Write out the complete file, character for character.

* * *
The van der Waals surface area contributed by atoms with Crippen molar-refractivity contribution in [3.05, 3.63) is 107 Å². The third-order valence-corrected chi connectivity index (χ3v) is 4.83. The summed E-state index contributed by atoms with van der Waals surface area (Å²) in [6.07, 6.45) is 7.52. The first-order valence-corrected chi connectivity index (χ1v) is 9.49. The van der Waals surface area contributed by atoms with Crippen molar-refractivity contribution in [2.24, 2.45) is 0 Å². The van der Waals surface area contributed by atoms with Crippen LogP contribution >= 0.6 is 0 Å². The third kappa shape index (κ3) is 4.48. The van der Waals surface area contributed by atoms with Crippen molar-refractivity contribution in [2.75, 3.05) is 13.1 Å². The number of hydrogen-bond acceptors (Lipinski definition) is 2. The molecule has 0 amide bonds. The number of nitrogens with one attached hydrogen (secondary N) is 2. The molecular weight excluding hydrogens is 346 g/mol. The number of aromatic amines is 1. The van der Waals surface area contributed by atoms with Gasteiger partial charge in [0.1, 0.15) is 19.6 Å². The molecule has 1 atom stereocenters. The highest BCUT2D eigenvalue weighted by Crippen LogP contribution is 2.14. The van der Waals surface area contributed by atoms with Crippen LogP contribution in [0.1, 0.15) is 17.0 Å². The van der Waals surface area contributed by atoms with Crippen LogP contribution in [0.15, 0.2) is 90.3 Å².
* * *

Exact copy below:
The van der Waals surface area contributed by atoms with Crippen molar-refractivity contribution in [3.05, 3.63) is 107 Å². The third-order valence-corrected chi connectivity index (χ3v) is 4.83. The summed E-state index contributed by atoms with van der Waals surface area (Å²) in [6.07, 6.45) is 7.52. The first-order valence-corrected chi connectivity index (χ1v) is 9.49. The van der Waals surface area contributed by atoms with Crippen molar-refractivity contribution in [2.24, 2.45) is 0 Å². The van der Waals surface area contributed by atoms with Crippen LogP contribution >= 0.6 is 0 Å². The third kappa shape index (κ3) is 4.48. The van der Waals surface area contributed by atoms with Crippen molar-refractivity contribution in [2.75, 3.05) is 13.1 Å². The number of hydrogen-bond acceptors (Lipinski definition) is 2. The molecule has 0 amide bonds. The number of nitrogens with one attached hydrogen (secondary N) is 2. The molecular weight excluding hydrogens is 346 g/mol. The number of aromatic amines is 1. The van der Waals surface area contributed by atoms with Gasteiger partial charge in [0.1, 0.15) is 19.6 Å². The molecule has 1 atom stereocenters. The highest BCUT2D eigenvalue weighted by Crippen LogP contribution is 2.14. The van der Waals surface area contributed by atoms with Crippen LogP contribution in [0.1, 0.15) is 17.0 Å². The van der Waals surface area contributed by atoms with Crippen LogP contribution in [0.15, 0.2) is 90.3 Å².